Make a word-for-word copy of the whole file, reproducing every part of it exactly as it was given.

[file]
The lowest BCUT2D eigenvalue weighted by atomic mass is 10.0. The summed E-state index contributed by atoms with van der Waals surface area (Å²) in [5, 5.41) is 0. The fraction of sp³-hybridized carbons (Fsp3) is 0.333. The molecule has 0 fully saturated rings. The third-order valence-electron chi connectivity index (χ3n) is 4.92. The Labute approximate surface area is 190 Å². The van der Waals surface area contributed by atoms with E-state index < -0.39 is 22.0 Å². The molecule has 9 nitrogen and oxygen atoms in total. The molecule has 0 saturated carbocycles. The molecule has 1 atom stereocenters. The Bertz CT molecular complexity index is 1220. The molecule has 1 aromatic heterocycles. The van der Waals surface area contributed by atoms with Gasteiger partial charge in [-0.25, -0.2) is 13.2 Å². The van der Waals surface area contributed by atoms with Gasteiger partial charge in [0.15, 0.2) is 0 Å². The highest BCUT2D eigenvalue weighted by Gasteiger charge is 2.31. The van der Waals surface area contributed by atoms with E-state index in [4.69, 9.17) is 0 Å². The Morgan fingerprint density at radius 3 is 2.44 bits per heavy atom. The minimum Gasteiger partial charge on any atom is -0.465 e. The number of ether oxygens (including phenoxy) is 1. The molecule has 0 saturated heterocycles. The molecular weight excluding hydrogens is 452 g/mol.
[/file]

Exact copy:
The lowest BCUT2D eigenvalue weighted by atomic mass is 10.0. The summed E-state index contributed by atoms with van der Waals surface area (Å²) in [5, 5.41) is 0. The fraction of sp³-hybridized carbons (Fsp3) is 0.333. The molecule has 0 fully saturated rings. The third-order valence-electron chi connectivity index (χ3n) is 4.92. The Labute approximate surface area is 190 Å². The van der Waals surface area contributed by atoms with E-state index < -0.39 is 22.0 Å². The molecule has 9 nitrogen and oxygen atoms in total. The molecule has 0 saturated carbocycles. The molecule has 1 atom stereocenters. The Bertz CT molecular complexity index is 1220. The molecule has 1 aromatic heterocycles. The van der Waals surface area contributed by atoms with Gasteiger partial charge in [-0.25, -0.2) is 13.2 Å². The van der Waals surface area contributed by atoms with Gasteiger partial charge in [0.15, 0.2) is 0 Å². The highest BCUT2D eigenvalue weighted by Gasteiger charge is 2.31. The van der Waals surface area contributed by atoms with E-state index in [4.69, 9.17) is 0 Å². The Morgan fingerprint density at radius 3 is 2.44 bits per heavy atom. The minimum Gasteiger partial charge on any atom is -0.465 e. The number of ether oxygens (including phenoxy) is 1. The molecule has 0 saturated heterocycles. The molecular weight excluding hydrogens is 452 g/mol.